A look at historical images reveals that at times of war and after disasters the city has housed people in barracks, tents, and shacks—often in numbers greater than the current homeless population. Which raises a question: Could the city shelter all of its homeless in similar structures today?
After the 1906 earthquake, tents and shacks sprung up in vast encampments around the city, including at Golden Gate Park where 40,000 found refuge. Soldiers lived in barracks built directly in front of City Hall in Civic Center Plaza during World War II. And 300 people slept aboard the USS Peleliu, a now-decommissioned aircraft carrier docked near the Bay Bridge following the 1989 Loma Prieta earthquake.
The retired Navy ship and its 5,000 bunks could “temporarily house most, if not all, of San Francisco’s homeless living in tents on the streets while permanent housing is built,” suggested former Mayor Art Agnos in a September 2016 opinion piece for the San Francisco Chronicle.
The city counted 7,499 homeless people living on its streets last year, including 2,100 chronically homeless, the people who have the hardest time finding and keeping housing.
As used needles litter the streets and homeless residents become more visible across the city, the problem seems to be intensifying. Meanwhile, as incredible wealth saturates the region, some question why the city cannot house everyone who sleeps outdoors.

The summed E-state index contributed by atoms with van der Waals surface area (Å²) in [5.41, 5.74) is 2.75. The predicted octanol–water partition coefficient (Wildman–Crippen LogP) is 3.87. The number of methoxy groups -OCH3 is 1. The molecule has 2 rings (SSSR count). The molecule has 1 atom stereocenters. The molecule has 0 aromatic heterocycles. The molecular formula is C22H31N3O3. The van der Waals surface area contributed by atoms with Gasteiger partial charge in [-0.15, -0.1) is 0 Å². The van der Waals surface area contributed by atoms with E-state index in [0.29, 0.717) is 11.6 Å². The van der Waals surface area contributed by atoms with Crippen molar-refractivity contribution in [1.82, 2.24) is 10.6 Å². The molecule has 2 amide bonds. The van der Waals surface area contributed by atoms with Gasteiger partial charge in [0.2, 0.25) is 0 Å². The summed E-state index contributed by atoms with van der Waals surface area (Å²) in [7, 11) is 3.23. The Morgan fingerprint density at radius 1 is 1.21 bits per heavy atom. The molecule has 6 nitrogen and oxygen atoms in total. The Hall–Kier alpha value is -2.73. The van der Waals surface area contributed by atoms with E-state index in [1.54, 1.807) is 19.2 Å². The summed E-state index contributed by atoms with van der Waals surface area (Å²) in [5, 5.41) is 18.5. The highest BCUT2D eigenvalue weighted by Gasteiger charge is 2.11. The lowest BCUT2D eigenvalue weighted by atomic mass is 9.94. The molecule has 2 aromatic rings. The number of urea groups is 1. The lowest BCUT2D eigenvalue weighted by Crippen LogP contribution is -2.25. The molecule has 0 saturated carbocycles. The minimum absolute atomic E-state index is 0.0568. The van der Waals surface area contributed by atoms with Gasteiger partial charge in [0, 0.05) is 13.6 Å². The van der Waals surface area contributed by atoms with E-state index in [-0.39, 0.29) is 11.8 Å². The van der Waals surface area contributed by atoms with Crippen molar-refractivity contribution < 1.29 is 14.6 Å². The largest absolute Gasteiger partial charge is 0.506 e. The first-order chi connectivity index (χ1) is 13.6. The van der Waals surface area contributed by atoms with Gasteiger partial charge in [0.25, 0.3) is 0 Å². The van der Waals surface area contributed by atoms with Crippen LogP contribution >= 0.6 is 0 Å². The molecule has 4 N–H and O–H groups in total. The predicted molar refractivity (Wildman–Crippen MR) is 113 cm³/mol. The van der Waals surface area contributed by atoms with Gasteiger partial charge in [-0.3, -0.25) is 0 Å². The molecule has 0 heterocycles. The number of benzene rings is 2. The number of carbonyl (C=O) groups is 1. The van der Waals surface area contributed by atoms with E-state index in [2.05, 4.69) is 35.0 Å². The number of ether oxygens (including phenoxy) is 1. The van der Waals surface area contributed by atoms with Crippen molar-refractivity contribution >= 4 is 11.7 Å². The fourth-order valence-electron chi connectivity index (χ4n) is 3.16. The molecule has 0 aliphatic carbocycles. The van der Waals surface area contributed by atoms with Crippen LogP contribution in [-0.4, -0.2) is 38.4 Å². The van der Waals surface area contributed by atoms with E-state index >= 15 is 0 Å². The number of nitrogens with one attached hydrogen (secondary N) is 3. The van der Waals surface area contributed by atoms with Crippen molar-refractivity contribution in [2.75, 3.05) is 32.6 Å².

“We definitely need emergency shelter,” says Megan Hustings, interim director of the National Coalition for the Homeless. “There are folks dying on the streets right now.”
Homelessness was once rare in the United States. Decades ago, the Department of Housing and Urban Development provided federal funding for hundreds of thousands of housing unts, much of it in towers long ago torn down.
”We massively defunded federal affordable housing programs in the ’70s and ’80s,” says Hustings. “That’s directly responsible for the massive homelessness we see today.”
As homelessness intensified, San Francisco officials tried to address the problem repeatedly. But growing needs always outpace their efforts.
In 2016, Mayor Lee responded to escalating frustration when he launched the Department of Homeless Services and Supportive Housing. In fact, the new department started using disaster response methods to address homelessness.
“In the past year the city has really started acting more like it’s an emergency,” says Jeff Kositsky, director of the new department. “We have been able to do things faster, and we’re coordinating better.”
Operating under an emergency ordinance, the new department brought together five city agencies in a command center once reserved for major crises. Now, if a call to the city’s 311 system reports a problem in a tent encampment, people in the same room can organize a response, including sending a social worker, providing medical care, or cleaning up used needles.
The department also moved quickly to expand the number of shelter beds. In addition to the 2,000 beds that already existed, the city added 750 shelter beds since 2016, including 621 places at navigation centers.
Like the response to the 1906 earthquake, most new shelters are going up on unused government property. Of the five new navigation center centers, many exist on Caltrans sites near highways. One opened in August in South of Market, not far from the Rainbow Grocery co-op.
The city also offers permanent affordable housing on former military sites, like the Presidio and Hunters Point.
“Right now, the housing on Treasure Island is old officer’s quarters that is housing about 500 homeless families,” says Kositsky.